Skip to main content

“On this vote, the yeas are 415 and the nays are 14. The bill is passed!” proudly proclaimed Democratic Rep. Sheila Jackson Lee of Texas, who sponsored a bill to make Juneteenth, June 19th, a new federal holiday.

The House of Representatives voted overwhelmingly to pass the measure on June 16, 2021, just before the 156th anniversary of the day that commemorates the emancipation of the last enslaved people in Texas in 1865. The Senate passed it by unanimous consent on Tuesday after Republican Sen. Ron Johnson of Wisconsin dropped his opposition. Today, June 17th, President Joe Biden is expected to sign the Juneteenth National Independence Day Act into law in the East Room, according to a release from the White House. The President and Vice President Kamala Harris will deliver remarks following the 3:30 p.m. signing. 

This is the first new national holiday since Martin Luther King Jr. Day was signed into law in 1983.

Harris was one of the Democrats who sponsored the legislation in the Senate last year. Republican Sen. John Cornyn of Texas was a lead sponsor of the Senate bill.

The House Republicans who voted no to the legislation are Reps. Matt Rosendale, Thomas Massie, Scott DesJarlais, Mo Brooks, Andy Biggs, Tom Tiffany, Doug LaMalfa, Tom McClintock, Mike Rogers, Andrew Clyde, Ralph Norman, Chip Roy, Paul Gosar, and Ronny Jackson of Texas. Rosendale likened the measure to the Left playing identity politics. He said it was “an effort by the Left to create a day out of whole cloth to celebrate identity politics,” before the vote, reports ABC News.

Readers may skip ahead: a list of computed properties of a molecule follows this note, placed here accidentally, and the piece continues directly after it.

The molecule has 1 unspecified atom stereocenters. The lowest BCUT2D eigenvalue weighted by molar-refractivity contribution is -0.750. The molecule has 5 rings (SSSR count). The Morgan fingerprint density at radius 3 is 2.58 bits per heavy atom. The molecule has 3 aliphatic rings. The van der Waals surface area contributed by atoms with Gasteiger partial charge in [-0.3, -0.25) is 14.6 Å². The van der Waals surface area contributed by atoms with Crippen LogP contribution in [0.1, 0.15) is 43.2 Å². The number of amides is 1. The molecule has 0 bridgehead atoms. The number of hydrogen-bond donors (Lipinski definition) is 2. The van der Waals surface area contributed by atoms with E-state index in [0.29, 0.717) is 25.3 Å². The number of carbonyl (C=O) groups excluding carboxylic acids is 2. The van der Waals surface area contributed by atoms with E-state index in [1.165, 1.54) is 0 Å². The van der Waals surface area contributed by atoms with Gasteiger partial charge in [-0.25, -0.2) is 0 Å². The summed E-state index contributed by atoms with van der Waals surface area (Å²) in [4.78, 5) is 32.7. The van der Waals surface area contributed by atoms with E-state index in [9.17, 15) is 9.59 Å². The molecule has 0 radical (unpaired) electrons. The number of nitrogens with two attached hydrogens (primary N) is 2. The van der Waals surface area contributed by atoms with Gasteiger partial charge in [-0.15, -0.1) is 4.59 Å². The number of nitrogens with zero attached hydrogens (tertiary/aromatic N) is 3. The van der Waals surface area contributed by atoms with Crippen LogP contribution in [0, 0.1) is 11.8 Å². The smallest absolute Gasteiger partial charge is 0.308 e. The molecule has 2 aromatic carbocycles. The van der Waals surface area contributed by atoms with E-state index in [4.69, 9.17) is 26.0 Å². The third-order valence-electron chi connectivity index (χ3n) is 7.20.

Juneteenth, which is also known as Liberation Day, Freedom Day, and Emancipation Day, highlights the day when federal troops arrived in Galveston, Texas, on June 19, 1865 to ensure that the Black Americans who were still enslaved were freed. The troops arrived 30 months and 19 days after President Abraham Lincoln signed the Emancipation Proclamation on Jan. 1, 1863. The executive order proclaimed that “all persons held as slaves within any States, or designated part of the State, the people whereof shall be in rebellion against the United States, shall be then, thenceforward, and forever free." In December of 1865, the 13th Amendment of the Constitution, which abolished slavery, was ratified.

The day of remembrance has been celebrated through cuisine and libation, parades, music, advocacy, and reflection in Black communities across the country, even though it’s not always taught in school. It has become more mainstream in recent years. Hopefully, the capitalists of America won’t turn Juneteenth into a day of consumerism as they’ve done to many federal holidays, especially MLK Day.